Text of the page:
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    Architecture and Equality?

    lizziey Mar 2 '14 5

    So, I don’t particularly consider myself a feminist. And I don’t mean to get all provocative up in here. But I do believe in equality, and it doesn’t take long in the discipline of architecture to figure out that there’s some kind of problem going on. Go to any review, and you’re most likely to see a group of old white men sitting around and judging a studio that’s at least half female, if not more. The problem extends into practice too- only 17% of AIA members are women, and just 10% are ethnic minorities. 

    It seems I’m not the only designer with these issues on my mind. Last year a group from the GSD launched an ultimately unsuccessful petition to recognize Denise Scott Brown with her partner Robert Venturi’s Pritzker Prize.

    The thing is, its a complex problem, and I’m not sure if there’s anyone to blame. But I do think its useful take a look at that reading list, jury panel, or conference poster and ask who is being represented and why. Apparently, so did the folks over at Feminist Wall of Shame. It’s a pretty simple idea, but it gives us a chance to take a second look at who is being recognized as the face of architecture.

    Screen Shot 2014-03-02 at 10.55.38 AM

    http://feministwall.tumblr.com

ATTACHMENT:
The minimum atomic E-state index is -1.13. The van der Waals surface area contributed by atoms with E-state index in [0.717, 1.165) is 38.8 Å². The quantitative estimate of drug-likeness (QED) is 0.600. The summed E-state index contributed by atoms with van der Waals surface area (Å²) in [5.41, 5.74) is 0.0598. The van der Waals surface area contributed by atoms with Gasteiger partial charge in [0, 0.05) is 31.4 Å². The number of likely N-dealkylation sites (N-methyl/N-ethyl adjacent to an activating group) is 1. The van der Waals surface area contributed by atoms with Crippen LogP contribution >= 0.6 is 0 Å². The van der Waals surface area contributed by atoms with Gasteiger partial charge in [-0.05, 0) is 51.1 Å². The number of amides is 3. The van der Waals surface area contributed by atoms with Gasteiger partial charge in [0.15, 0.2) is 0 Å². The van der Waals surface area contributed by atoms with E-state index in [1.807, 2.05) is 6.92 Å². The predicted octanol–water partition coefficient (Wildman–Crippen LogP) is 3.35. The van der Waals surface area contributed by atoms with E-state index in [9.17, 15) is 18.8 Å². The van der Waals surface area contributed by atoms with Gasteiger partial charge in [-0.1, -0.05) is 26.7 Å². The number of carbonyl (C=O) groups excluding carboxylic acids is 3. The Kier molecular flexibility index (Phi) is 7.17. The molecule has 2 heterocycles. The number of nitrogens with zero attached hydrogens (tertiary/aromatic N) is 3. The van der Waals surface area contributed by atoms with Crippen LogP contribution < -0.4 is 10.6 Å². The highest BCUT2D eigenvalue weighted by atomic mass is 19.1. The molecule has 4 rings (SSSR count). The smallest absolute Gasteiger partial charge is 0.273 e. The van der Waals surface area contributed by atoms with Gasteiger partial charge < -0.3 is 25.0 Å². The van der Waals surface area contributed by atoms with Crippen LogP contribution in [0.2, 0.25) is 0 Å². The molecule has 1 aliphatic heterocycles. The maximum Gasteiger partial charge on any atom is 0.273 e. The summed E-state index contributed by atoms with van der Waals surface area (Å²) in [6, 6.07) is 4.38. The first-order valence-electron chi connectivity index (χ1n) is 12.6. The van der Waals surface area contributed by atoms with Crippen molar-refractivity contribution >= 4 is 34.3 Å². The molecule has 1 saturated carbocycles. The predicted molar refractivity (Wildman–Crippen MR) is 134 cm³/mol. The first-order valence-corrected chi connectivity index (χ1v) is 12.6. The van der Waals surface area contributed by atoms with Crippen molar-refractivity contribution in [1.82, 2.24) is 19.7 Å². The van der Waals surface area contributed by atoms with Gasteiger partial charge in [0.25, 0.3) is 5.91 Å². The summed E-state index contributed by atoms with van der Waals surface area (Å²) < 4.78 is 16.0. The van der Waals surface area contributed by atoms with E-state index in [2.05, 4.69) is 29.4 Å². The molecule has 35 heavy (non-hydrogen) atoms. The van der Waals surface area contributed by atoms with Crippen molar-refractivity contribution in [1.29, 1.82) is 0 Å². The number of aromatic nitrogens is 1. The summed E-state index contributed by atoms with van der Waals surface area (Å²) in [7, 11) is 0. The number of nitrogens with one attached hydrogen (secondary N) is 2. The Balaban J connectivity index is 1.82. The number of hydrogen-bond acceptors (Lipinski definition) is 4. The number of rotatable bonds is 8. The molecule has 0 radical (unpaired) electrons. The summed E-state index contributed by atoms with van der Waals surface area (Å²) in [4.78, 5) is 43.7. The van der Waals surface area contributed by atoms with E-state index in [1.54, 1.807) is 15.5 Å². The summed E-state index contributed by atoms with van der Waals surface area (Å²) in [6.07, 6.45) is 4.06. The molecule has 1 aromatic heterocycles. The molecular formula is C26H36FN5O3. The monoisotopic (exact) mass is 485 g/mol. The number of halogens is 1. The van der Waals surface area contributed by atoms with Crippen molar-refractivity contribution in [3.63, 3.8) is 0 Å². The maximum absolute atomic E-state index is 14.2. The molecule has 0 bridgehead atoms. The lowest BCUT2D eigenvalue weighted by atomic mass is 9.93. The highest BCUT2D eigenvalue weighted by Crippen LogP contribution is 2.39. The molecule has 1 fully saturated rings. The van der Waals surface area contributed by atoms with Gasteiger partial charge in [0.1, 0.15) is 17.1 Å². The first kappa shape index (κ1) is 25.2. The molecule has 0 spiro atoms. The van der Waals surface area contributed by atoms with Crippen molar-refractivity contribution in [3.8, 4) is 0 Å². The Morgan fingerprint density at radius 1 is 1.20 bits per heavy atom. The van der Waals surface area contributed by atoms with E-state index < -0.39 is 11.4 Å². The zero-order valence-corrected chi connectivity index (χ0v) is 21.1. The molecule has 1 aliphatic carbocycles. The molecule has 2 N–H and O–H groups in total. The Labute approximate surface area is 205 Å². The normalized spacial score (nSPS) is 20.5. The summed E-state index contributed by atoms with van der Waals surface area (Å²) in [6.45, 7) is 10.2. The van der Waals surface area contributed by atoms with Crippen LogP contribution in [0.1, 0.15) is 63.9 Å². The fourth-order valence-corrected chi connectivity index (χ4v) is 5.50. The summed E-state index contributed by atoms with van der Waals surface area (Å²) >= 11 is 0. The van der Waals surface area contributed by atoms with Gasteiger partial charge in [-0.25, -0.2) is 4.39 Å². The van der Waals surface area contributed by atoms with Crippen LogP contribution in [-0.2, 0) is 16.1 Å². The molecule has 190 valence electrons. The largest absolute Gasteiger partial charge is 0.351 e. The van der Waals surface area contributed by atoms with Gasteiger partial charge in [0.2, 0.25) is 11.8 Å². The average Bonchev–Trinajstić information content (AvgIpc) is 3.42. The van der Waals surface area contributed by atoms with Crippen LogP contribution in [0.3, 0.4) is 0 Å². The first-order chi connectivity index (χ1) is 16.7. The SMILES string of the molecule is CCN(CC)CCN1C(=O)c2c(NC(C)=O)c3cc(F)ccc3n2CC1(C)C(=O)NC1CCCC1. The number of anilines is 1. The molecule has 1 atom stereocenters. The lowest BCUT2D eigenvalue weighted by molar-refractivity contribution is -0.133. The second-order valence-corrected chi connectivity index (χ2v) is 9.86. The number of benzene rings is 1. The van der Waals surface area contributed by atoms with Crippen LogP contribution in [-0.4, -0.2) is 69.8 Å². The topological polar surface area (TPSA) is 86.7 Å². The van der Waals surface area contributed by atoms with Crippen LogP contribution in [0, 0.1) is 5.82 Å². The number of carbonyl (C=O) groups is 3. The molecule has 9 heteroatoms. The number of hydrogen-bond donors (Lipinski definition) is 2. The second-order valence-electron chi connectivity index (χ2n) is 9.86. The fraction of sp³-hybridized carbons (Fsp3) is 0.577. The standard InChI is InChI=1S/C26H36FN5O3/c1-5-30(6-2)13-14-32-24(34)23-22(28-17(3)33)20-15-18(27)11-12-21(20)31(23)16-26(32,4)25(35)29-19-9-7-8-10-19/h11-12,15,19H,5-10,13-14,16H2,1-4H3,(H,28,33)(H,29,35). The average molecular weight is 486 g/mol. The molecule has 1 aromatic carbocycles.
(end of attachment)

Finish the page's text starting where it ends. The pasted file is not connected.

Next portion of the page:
--

    See posts from more MIT Architecture students over at Arch_Kiosk

     

     
    • 5 Comments

    • Donna SinkDonna Sink
      Mar 3, 14 11:19 am

      "…I don’t particularly consider myself a feminist. …But I do believe in equality…"

      Not being snarky or mean at all, but these two phrases don't work together.  To be feminist means you believe in equality among genders, both male/female and those that are not so easily defined as one or the other.  You believe that people all deserve equal opportunity regardless of society's overarching traditional gender stereotypes.  That's ALL being feminist means.  

      Architecture education and practice does tend to skew male.  The ACSA Atlas Project is doing interested work analyzing the metrics of architecture education - with the predictable finding that leadership in architecture education is very unbalanced.

      l3wis
      Mar 5, 14 11:33 am